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The Advantages of Making a Part 36 Offer to Settle
- AuthorGraeme Weir
A Part 36 offer may be made at any time until judgment is handed down; including before proceedings having been issued.
Although making an offer early on can be beneficial, it is wise to assess whether you are informed enough to make the offer if any relevant documents have not been disclosed.
Kingsfords will be able to advise you on your prospects of success within your litigation and the benefits of making such a Part 36 Offer on your behalf. It can act as both a form of insurance policy as regards your legal costs and provide you with financial bonuses if you secure a more advantageous award at trial then your proposed offer.
What Are the Requirements of a Part 36 Offer?
It must specify a period of not less than 21 days within which the offer is capable off acceptance, upon condition that if accepted during that period, the defendant will be liable for your reasonable legal cost. (the “Relevant Period”).
it must state whether it applies to the whole or part of the claim
it must state whether it takes into account part or all of any counterclaim
What Are the Consequences of Making a Part 36 Offer Less Than 21 Days Before Trial?
Part 36 costs consequences do not apply to offers made less than 21 days before trial. However, costs consequences may apply if the court allows the Relevant Period to be shortened. In general terms the earlier you make an offer the better.
Clarification of the Part 36 Offer
The Defendants may, within 7 days of a Part 36 offer being made, request that we clarify the offer if they are uncertain as to its terms.
If the Claimant fails to provide any required clarification within 7 days of receiving the request, the Defendants may, unless the trial has started, apply for an order compelling the Claimant to do so.
Can a Part 36 Offer Be Withdrawn or Changed?
A Part 36 offer can only be withdrawn, or its terms changed, if Defendants have not previously served notice of its acceptance. Once the Relevant Period has expired, and if the offer has not been accepted, an offer can be withdrawn or changed at any time. Alternatively a Part 36 offer may be automatically withdrawn in accordance with its express terms.
If the Relevant Period has not expired, it cannot be withdrawn or changed to be less advantageous, unless the party has the court’s permission to do so. A more advantageous offer will be treated, not as a withdrawal of the original offer, but as a new offer.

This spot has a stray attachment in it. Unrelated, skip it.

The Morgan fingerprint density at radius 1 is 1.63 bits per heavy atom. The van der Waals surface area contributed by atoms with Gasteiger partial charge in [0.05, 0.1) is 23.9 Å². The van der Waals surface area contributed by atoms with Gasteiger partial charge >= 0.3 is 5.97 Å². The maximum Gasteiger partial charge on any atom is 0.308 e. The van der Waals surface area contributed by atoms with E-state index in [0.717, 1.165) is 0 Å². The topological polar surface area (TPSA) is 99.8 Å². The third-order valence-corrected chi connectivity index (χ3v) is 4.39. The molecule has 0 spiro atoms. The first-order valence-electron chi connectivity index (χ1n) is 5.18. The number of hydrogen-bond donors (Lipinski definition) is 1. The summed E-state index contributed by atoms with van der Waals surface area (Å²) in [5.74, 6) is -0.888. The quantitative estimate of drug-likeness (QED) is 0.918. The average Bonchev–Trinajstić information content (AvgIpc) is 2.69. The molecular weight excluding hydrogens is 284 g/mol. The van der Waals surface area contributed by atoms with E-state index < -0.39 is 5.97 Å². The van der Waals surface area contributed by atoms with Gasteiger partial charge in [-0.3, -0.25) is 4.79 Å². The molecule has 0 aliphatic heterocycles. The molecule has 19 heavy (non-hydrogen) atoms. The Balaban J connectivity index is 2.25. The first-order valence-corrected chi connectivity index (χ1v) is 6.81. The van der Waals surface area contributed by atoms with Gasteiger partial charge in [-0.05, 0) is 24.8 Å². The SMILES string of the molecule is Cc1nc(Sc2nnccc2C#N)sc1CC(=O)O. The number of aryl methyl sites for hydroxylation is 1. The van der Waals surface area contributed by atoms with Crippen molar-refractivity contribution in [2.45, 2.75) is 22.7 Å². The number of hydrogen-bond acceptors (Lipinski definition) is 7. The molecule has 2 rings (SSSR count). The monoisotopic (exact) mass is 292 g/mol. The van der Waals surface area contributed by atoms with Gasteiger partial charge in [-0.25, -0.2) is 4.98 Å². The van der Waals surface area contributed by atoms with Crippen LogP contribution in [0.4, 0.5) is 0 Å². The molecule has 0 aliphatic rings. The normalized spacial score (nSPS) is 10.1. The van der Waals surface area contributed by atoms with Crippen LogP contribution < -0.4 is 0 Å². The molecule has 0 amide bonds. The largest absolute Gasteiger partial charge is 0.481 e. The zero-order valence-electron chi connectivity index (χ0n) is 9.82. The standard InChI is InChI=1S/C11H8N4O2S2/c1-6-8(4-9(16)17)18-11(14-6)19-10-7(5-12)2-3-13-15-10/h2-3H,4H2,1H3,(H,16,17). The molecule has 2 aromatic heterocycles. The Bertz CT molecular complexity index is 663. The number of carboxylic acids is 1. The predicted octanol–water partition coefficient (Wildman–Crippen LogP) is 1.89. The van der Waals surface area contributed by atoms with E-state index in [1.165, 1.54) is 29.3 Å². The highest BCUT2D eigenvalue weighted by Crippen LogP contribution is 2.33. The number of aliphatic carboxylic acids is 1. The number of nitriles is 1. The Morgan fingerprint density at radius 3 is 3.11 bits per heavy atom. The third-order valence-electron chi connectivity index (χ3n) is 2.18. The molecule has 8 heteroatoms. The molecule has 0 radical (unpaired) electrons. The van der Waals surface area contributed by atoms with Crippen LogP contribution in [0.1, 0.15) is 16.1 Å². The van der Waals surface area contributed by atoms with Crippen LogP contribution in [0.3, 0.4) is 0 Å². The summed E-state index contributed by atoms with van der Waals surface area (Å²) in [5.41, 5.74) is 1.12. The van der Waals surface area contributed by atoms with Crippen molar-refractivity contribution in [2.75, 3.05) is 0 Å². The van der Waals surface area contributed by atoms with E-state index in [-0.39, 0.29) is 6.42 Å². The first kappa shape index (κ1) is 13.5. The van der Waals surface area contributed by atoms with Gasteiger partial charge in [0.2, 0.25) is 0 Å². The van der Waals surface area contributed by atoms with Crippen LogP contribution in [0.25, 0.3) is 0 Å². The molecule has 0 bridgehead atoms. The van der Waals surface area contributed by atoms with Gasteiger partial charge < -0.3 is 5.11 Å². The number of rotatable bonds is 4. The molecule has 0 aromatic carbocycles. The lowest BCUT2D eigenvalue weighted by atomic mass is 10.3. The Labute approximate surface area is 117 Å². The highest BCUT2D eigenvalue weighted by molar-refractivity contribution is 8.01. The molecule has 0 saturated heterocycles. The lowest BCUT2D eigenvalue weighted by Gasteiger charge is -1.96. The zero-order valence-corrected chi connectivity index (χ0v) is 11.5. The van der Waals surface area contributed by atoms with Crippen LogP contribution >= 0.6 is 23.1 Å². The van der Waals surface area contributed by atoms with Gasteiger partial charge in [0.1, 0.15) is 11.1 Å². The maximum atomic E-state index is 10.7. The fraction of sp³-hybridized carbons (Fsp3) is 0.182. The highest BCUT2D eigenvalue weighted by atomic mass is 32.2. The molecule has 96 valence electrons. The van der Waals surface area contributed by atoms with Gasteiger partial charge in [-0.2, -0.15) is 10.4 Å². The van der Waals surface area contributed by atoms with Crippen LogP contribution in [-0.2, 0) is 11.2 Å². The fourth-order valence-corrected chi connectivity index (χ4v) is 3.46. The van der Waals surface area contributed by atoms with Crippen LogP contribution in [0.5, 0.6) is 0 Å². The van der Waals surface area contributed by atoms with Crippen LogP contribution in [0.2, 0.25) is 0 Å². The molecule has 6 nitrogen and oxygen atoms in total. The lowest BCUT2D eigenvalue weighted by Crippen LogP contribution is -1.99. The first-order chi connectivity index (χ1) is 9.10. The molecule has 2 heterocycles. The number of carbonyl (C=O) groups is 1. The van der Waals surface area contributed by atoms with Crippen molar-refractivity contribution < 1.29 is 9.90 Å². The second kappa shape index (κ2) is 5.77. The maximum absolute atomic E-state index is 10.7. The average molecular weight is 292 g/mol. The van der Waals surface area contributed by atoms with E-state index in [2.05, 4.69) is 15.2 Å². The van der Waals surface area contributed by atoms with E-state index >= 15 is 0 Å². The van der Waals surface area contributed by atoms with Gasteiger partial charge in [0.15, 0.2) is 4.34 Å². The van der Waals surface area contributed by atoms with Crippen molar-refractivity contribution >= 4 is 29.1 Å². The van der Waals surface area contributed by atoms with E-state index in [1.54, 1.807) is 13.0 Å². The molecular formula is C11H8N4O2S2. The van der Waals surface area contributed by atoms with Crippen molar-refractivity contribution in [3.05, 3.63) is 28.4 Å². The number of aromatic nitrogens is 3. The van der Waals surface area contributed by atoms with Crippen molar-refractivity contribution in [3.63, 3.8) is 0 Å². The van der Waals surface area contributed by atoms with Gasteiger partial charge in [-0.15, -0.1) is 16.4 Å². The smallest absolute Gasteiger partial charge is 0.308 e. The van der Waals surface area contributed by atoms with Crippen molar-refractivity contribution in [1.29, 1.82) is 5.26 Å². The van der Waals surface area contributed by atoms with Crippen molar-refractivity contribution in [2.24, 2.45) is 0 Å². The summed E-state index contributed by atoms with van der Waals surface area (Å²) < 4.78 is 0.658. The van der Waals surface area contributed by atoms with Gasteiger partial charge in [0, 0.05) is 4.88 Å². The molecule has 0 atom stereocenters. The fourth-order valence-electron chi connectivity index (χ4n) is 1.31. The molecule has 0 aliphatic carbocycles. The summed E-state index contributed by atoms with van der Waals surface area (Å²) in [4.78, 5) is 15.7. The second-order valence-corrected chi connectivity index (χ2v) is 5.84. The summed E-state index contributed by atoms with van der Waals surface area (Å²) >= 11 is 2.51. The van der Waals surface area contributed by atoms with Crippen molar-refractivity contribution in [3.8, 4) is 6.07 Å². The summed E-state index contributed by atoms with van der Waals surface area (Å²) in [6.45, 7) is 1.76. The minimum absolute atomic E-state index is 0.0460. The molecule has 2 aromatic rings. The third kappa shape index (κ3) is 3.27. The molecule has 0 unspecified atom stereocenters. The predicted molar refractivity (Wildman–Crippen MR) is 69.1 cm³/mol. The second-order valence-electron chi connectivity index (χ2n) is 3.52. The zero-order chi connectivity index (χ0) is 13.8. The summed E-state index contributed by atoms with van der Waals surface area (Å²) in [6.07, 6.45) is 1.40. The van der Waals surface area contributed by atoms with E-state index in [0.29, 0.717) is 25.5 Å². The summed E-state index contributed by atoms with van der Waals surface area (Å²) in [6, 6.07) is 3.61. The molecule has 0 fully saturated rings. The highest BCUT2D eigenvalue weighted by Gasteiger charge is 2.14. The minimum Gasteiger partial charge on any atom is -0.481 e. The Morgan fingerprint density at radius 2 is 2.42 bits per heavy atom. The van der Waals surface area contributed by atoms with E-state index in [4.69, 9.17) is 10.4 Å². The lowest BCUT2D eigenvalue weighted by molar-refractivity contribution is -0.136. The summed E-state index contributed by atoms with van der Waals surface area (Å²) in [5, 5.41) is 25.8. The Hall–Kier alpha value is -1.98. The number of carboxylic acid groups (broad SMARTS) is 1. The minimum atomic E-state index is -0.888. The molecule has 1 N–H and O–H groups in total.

Accepting a Part 36 Offer
A party must accept a Part 36 offer in writing and it may be accepted at any time. If multiple offers have been made, and not withdrawn or changed, a party may accept any of the offers.
Cost Consequences of Accepting a Part 36 Offer
The Defendant must pay you the offered settlement sum within 14 days of acceptance, (otherwise a Claimant may can enter judgment against the Defendant for the settlement sum).
If accepted within the Relevant Period, a Claimant would be entitled to its reasonable legal costs, up to the date of acceptance.
If accepted outside of the Relevant Period, or the offer is made less than 21 days before trial, the parties can separately agree liability for costs; otherwise the court will make an order as to costs.
If accepted outside of the Relevant Period, the presumption is that a Claimant will be entitled to costs up to the date on which the Relevant Period expires, and the Defendant will be entitled to its costs from the date of expiry to the date of acceptance. This is unless otherwise agreed separately between the parties.
If the parties cannot agree the amount of costs, they will be assessed by the court on a “standard” (rather than “indemnity” ) basis.
Claimant’s Part 36 Offer – Consequences of Non-Acceptance to the Defendant
If a Claimant obtains a judgment that is at least as advantageous as its Part 36 offer, and the offer is made 21 days before trial, then unless the court considers it unjust to do so, it will order that the Claimant is entitled to: